Remotely Power Up or Wake Your Wired PCs Over the Internet

Idea – Reduce Noise, Save on Electricity

My electric company installed an electricity consumption gadget, and ability to monitor usage online. A few month into the experiment I realized, that I can easily reduce electric usage, if I turned off my server. It is been over a year since I migrated all my sites to Amazon cloud, so now my server only needs to be on, when I need it on. All the nights and 90% of all work hours it can be off.  But how to do that?

I recall seeing something in BIOSes of Intel motherboards called Wake-On-LAN.  First time I saw something like this was in May of 2007.  I remember I just bought all the parts for a new server, and I was configuring this new Intel motherboard. And then I saw that option on all later models.

Now, 4 year later, let me check, what is this feature for.  May be I can keep my server down most of the time, and only turn it on upon my remote request?  Is it possible?  If it is, it would mean running a 500W power supply only several hours a week, instead 168 hours each week.

 

Very Easy to Start

First discovery was that it is very easy to do a remote start. Just download a command line utility from (high marks!)

http://www.depicus.com/wake-on-lan/wake-on-lan-cmd.aspx

and create a one line CMD file for each workstation that you plan to wake up (see example later).

Do not bother with graphical utilities. True permanent solution includes creation of a shortcut to a batch file that you can execute with one click, without entering any values or parameters.

 

A Little Secret that Clicked

All the hardware configuration and software configuration on a workstation already covered many times on the Internet.  What is the salt of the matter is an IP address that you use on your router to transmit a wake up packet onto your local network.

Here is the moment of truth.  Get ready.  On you router forward UDP requests from a port of your choosing to a 255 IP address of your LAN sun-network.  For example, if you router is sitting on 192,168.0.1, you should enter 192,168.0.255.

That is it.  That is a secret.  Every other steps you can find on the Internet somewhere.

To create your Wake up batch file use this well-documented syntax:

PATH\YourUtility  1MAC  2IP  3MASK  [4PORT]
where
Parameter Description
YourUtility Name of your Wake-On-LAN tool (Example: WolCmd)
1MAC Machine network card unique MAC address, without columns (:), but with leading zeros (00NNNNN…)
2IP Your router external IP address. Here is the most important point: your machine IP address is irrelevant – your machine is OFF.
3MASK Always 255.255.255.255
4PORT Any port you decide to open for UDP traffic on your router (Example: 8079)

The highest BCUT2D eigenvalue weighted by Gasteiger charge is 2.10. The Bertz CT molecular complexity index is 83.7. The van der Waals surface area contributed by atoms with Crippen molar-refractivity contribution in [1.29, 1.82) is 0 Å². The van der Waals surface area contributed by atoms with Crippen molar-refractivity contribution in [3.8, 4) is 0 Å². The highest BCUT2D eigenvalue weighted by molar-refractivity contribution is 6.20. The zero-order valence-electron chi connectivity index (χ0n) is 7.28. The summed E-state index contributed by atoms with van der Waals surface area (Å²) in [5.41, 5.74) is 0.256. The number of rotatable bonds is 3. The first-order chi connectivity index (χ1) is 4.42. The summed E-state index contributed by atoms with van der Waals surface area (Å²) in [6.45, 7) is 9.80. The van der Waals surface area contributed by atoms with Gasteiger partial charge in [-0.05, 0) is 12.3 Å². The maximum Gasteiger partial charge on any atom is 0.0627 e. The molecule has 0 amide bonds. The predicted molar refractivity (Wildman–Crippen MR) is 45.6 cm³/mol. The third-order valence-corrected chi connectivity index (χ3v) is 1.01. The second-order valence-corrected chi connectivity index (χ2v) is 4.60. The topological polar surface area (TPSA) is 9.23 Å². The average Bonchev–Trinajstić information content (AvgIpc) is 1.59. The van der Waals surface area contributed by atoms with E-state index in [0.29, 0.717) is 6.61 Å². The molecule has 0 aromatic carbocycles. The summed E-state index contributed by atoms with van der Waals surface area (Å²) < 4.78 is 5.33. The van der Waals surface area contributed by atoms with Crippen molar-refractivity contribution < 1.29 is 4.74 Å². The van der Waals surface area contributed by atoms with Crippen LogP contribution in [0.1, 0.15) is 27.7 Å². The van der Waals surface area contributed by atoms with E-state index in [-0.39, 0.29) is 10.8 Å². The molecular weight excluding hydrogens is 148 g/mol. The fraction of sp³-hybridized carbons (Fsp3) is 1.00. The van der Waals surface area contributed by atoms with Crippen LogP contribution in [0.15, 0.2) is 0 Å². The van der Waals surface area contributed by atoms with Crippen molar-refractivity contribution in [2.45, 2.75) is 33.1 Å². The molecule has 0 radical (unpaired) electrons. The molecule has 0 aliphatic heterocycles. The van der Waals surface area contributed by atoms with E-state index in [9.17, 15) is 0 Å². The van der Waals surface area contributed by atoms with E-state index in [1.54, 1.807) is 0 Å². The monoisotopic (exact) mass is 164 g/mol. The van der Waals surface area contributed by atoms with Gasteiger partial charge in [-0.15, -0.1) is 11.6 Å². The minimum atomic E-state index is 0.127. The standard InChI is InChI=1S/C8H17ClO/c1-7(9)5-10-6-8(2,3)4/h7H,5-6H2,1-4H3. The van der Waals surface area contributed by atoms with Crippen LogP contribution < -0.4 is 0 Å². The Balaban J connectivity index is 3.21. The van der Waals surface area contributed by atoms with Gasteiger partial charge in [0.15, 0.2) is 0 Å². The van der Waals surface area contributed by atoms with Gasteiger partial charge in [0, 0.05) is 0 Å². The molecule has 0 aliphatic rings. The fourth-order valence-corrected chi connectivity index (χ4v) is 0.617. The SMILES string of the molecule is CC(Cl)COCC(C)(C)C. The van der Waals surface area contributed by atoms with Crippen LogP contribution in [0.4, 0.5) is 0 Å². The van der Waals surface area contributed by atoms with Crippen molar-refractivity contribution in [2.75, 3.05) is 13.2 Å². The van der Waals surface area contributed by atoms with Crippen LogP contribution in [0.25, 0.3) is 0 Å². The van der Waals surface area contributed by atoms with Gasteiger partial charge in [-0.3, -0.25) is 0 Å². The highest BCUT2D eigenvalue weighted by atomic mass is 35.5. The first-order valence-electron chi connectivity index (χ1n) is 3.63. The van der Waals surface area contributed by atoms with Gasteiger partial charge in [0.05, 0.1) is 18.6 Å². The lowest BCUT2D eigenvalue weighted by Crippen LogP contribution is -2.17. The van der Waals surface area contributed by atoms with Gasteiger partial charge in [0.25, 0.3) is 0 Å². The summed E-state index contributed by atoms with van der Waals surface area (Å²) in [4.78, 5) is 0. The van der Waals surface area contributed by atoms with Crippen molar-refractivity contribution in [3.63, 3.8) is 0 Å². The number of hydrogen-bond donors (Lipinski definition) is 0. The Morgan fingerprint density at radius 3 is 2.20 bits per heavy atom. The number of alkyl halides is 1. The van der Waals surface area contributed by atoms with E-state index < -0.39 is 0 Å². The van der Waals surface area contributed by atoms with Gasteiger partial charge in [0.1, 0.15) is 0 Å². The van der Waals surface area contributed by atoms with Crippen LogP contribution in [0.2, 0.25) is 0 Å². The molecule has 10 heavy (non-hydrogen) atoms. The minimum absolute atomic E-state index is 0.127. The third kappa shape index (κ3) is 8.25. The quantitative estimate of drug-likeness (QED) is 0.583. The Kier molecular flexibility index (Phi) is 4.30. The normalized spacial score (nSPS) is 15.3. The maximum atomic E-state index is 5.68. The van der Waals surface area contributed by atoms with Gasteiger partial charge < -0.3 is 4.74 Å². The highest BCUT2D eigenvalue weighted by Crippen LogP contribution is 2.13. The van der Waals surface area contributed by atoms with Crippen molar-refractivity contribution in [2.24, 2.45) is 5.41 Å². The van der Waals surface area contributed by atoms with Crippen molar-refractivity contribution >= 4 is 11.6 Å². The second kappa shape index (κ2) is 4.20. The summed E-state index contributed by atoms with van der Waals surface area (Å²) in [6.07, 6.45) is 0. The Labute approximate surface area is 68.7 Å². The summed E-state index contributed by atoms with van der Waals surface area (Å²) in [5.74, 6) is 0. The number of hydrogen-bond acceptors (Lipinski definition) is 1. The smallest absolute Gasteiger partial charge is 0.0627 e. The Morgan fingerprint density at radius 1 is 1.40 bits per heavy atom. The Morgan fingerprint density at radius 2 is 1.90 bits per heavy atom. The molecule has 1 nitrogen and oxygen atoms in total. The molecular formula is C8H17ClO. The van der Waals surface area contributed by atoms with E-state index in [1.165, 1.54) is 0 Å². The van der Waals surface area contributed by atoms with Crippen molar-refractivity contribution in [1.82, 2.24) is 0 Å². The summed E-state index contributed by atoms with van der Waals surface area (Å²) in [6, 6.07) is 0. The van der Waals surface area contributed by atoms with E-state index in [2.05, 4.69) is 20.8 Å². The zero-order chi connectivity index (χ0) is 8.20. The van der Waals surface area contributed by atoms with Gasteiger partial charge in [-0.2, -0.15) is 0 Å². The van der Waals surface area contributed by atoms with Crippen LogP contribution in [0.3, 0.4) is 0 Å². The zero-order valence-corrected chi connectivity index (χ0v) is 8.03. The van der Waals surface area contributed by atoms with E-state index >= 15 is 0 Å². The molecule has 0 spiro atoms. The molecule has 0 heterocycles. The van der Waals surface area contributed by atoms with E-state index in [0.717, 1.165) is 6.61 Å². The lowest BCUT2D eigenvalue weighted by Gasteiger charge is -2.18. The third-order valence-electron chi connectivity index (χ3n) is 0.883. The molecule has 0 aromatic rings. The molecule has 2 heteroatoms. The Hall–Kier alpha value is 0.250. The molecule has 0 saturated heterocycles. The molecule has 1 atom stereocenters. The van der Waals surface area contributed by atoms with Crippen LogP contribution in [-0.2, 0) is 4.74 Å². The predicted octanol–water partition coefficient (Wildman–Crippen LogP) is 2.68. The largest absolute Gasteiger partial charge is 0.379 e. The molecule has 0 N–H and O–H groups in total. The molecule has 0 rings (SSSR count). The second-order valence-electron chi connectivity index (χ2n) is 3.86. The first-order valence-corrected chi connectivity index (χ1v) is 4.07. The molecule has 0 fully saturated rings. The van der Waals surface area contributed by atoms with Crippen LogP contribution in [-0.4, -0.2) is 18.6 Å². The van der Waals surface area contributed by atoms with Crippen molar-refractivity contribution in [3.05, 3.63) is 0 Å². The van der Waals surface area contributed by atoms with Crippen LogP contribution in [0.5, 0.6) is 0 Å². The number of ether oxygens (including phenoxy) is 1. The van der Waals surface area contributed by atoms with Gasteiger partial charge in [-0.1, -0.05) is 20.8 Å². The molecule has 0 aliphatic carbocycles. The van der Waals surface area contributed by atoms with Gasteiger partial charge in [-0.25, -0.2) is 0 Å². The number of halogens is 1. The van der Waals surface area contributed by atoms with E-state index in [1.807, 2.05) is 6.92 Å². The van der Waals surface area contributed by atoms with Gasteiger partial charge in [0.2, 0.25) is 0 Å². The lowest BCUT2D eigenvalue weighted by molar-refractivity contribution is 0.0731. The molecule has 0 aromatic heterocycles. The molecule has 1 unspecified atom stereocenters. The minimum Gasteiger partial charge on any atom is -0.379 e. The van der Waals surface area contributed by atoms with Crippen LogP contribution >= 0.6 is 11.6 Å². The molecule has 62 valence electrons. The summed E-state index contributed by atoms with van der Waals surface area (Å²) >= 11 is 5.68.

Example:

 %AppData%\WOL\WolCmd 0091A41BC6C0 NNN.NNN.NNN.NNN 255.255.255.255 8079

Here is a recommendation for picking the port. It is only logical to pick a port previous to your RDP port.  Say, you already open port 8080 to run TCP traffic for your RDP sessions.  In that case open 8079 for UDP traffic to do your waking up.

Please let me know, if any router allows utilizing just one port for both wake up and RDP.  It will be cleaner and more secure.

 

Additional Notes

This works for both powering up and waking from Sleep or Hibernate.

Only one port is needed to wake up any wired workstations on your network.

This technique doesn’t work to wake up Wi-Fi  machines.

If Wake-Up doesn’t work from one of your PC(s), examine protection settings.  In one instance, I’ve notice that a rule was created in McAfee SaaS Endpoint Protection 5.2.0 to specifically block application WolCmd.exe.  You have to “Allow” this application to run.

It is important to understand that with machine shutdown, your scheduled scripts are no longer running.  You have to take extra steps to perform backups, data synchronizations, Windows updates and similar.

 

Shutdown Considerations

To shutdown your remote machine your should use RDP:

On XP or Win7 you can use Ctrl+Alt+End.  That will send a Ctrl+Alt+Del to your remote machine.  From there you can access Shutdown option.

On Windows 2003 and 2008 Servers use Start –> Shutdown.

 

To shutdown your local machine (on your LAN) you can use this command in XP:

ShutDown -s -m \\MACHINE_NAME

This command does exist on Win7, and 2008 Server and R2.

Windows 2008 Server R2 will not respond to a shutdown command from an XP machine.  I would look into this for more details (http://technet.microsoft.com/en-us/library/cc732503(WS.10).aspx)

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